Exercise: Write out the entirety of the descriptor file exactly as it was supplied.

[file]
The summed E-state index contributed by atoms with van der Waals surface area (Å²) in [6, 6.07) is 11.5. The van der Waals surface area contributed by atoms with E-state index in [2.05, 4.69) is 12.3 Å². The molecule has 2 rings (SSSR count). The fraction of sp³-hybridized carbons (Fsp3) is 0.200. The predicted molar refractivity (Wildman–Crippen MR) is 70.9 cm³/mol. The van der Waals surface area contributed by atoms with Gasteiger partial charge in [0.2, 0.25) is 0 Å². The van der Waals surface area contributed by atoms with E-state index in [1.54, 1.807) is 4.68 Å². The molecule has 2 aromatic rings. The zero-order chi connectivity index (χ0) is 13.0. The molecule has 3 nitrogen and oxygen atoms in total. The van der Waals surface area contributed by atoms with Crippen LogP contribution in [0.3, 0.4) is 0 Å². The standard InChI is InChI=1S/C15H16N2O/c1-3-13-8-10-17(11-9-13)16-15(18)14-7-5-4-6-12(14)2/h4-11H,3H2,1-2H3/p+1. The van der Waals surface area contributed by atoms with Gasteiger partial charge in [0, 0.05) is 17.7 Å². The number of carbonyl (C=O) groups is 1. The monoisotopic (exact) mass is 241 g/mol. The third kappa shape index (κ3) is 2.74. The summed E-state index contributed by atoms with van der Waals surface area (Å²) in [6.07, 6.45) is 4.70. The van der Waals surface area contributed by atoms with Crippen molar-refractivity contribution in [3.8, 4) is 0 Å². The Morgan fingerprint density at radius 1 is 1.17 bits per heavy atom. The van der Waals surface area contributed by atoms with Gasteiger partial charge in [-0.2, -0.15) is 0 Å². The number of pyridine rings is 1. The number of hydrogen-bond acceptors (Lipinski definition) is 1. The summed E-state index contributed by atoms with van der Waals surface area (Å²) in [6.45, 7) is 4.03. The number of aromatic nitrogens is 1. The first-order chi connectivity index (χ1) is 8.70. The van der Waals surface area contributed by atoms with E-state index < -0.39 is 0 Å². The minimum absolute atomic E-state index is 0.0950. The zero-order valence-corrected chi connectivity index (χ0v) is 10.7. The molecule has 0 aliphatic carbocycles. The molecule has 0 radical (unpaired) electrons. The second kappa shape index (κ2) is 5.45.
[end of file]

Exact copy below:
The summed E-state index contributed by atoms with van der Waals surface area (Å²) in [6, 6.07) is 11.5. The van der Waals surface area contributed by atoms with E-state index in [2.05, 4.69) is 12.3 Å². The molecule has 2 rings (SSSR count). The fraction of sp³-hybridized carbons (Fsp3) is 0.200. The predicted molar refractivity (Wildman–Crippen MR) is 70.9 cm³/mol. The van der Waals surface area contributed by atoms with Gasteiger partial charge in [0.2, 0.25) is 0 Å². The van der Waals surface area contributed by atoms with E-state index in [1.54, 1.807) is 4.68 Å². The molecule has 2 aromatic rings. The zero-order chi connectivity index (χ0) is 13.0. The molecule has 3 nitrogen and oxygen atoms in total. The van der Waals surface area contributed by atoms with Crippen LogP contribution in [0.3, 0.4) is 0 Å². The standard InChI is InChI=1S/C15H16N2O/c1-3-13-8-10-17(11-9-13)16-15(18)14-7-5-4-6-12(14)2/h4-11H,3H2,1-2H3/p+1. The van der Waals surface area contributed by atoms with Gasteiger partial charge in [0, 0.05) is 17.7 Å². The number of carbonyl (C=O) groups is 1. The monoisotopic (exact) mass is 241 g/mol. The third kappa shape index (κ3) is 2.74. The summed E-state index contributed by atoms with van der Waals surface area (Å²) in [6.07, 6.45) is 4.70. The van der Waals surface area contributed by atoms with Crippen molar-refractivity contribution in [3.8, 4) is 0 Å². The Morgan fingerprint density at radius 1 is 1.17 bits per heavy atom. The van der Waals surface area contributed by atoms with Gasteiger partial charge in [-0.2, -0.15) is 0 Å². The number of pyridine rings is 1. The number of hydrogen-bond acceptors (Lipinski definition) is 1. The summed E-state index contributed by atoms with van der Waals surface area (Å²) in [6.45, 7) is 4.03. The number of aromatic nitrogens is 1. The first-order chi connectivity index (χ1) is 8.70. The van der Waals surface area contributed by atoms with E-state index < -0.39 is 0 Å². The minimum absolute atomic E-state index is 0.0950. The zero-order valence-corrected chi connectivity index (χ0v) is 10.7. The molecule has 0 aliphatic carbocycles. The molecule has 0 radical (unpaired) electrons. The second kappa shape index (κ2) is 5.45.